There are so many movies being made every day, in various different parts of the world, that it would be impossible to watch them all in a lifetime. Even if you ignored everything that was made before you were born, you would never be able to catch up. That still doesn’t stop us from getting disappointed when we hear about an amazing project that ends up never coming to completion.
The history of Hollywood is littered with lost movies. In the silent era and the early years of talkies, in particular, films could be lost very easily. All it took was for the master reel to be destroyed, and then the remaining copies could be lost one by one and never seen again. These days, you would think it would be a lot easier to get your hands on a copy of any movie you wanted to see, so long as it had actually been filmed.
It’s not always the case, however. There really can still be only one copy of a film in existence, before general release, and that can be deleted or burned easily. Studios can block movies from being released, leaving us to wonder forever about what it would have been like. Even during filming, production can be abruptly brought to a halt by a tragedy or a copyright dispute.
These 15 movies probably would have been a lot of fun to watch. We’ll never know, because Hollywood teased us with their existence and then snatched them away for good.
15. My Best Friend’s Birthday – Tarantino’s First Effort Destroyed In A Fire
A lost Quentin Tarantino film? Yes, that’s right, the cult auteur made something that even superfans haven’t seen. He made a short script with a friend about a man who wanted to do something nice for a friend’s birthday, but kept having it all go wrong in hilarious ways. He worked on it until it was feature-length, then filmed it with just $5000 in his pocket. He used friends from acting class, people who worked with him at a video store, and just about anyone else he could. A 70-minute film ensued – but then a fire in the processing lab destroyed half the footage. There’s a 36-minute short which you can watch, which was taken from the surviving scenes, but it’s not the full script. It has never been released commercially despite being Tarantino’s first effort. However, being shown at film festivals has led to the short version being leaked online.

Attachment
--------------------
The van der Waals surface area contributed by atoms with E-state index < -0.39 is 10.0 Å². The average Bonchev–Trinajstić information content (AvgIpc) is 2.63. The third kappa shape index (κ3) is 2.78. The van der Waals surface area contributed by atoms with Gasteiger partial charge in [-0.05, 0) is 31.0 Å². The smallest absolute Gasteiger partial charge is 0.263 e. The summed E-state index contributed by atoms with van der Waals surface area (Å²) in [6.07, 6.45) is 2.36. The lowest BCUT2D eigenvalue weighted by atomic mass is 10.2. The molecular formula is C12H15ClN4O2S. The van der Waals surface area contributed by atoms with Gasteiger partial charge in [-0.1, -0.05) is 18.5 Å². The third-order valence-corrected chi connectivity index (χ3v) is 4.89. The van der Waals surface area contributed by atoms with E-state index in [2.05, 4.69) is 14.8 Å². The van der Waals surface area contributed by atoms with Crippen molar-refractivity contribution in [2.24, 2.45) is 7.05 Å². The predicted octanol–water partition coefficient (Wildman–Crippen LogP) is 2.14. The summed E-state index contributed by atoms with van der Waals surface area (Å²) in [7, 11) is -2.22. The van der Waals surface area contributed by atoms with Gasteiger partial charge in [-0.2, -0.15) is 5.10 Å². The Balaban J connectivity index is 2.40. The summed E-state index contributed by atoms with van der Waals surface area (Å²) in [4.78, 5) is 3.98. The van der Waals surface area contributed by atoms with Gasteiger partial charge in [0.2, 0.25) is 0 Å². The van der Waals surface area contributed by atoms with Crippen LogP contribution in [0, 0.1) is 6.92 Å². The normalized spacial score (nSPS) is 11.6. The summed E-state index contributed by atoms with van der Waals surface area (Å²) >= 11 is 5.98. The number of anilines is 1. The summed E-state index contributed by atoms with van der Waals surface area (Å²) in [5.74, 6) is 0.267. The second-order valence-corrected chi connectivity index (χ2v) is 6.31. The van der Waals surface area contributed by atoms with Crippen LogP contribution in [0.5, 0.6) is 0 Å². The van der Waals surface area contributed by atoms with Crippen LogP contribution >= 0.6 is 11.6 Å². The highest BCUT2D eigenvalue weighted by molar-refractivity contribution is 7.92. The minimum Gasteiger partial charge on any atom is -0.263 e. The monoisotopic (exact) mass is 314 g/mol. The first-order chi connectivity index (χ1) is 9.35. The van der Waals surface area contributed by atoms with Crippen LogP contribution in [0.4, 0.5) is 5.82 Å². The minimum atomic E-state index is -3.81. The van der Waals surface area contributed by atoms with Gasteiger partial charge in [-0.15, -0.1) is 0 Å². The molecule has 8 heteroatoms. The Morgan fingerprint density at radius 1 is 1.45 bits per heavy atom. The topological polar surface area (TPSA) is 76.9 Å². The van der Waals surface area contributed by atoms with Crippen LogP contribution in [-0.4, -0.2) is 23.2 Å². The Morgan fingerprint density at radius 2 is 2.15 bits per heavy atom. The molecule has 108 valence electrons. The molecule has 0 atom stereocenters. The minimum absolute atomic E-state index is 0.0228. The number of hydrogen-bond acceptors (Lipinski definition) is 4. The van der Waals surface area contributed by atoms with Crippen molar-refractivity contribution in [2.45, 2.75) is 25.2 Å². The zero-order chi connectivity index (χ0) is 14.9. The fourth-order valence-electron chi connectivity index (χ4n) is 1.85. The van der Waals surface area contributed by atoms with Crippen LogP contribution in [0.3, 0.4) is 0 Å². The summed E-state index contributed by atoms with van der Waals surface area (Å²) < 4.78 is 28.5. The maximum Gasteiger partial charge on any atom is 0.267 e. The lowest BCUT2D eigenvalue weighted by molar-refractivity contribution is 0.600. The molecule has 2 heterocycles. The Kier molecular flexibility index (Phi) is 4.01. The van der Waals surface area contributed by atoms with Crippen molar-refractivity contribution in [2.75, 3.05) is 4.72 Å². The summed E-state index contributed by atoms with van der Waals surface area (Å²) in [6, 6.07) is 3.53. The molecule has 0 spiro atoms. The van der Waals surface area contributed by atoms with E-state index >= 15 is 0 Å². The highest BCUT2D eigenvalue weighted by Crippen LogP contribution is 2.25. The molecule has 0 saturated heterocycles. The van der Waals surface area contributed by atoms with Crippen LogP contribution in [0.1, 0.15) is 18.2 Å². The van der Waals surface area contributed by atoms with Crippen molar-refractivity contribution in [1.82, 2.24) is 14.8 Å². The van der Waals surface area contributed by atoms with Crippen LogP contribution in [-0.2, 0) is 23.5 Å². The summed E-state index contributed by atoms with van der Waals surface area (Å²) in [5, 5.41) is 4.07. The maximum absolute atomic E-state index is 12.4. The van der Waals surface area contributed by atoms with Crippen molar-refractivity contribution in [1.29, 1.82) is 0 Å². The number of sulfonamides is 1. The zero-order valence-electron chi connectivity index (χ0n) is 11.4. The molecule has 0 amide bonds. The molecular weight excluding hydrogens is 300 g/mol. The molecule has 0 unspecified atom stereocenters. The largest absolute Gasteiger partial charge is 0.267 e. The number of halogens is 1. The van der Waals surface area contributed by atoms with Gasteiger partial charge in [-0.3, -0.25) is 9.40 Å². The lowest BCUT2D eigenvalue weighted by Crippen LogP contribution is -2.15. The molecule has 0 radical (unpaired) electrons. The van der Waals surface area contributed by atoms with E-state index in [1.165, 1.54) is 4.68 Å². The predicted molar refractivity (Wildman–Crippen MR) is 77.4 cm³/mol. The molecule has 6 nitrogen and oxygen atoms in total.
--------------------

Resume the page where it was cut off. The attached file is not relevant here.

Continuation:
14. Don’s Plum – Feuds Lead To Legal Battles
Don’s Plum is pretty controversial in Hollywood circles. It’s an early film for Leonardo DiCaprio, Tobey Maguire, and their circle of friends – all of whom had developed a bit of a reputation by this point. The black and white independent film was largely improvised, and all was going well until an argument broke out between Maguire and the film’s producers. He decided more or less on the spot that the film wasn’t going to be released, and convinced DiCaprio to agree. Lawsuits and countersuits followed, and it was banned from release in the US and Canada. It was leaked onto Vimeo in 2016, but pulled down immediately by DiCaprio’s lawyers. Depending on who you ask, either the young stars were tricked and then threatened by the producers – or Maguire got a power trip from cutting this film off for no good reason. Either way, it won’t be legally available any time soon.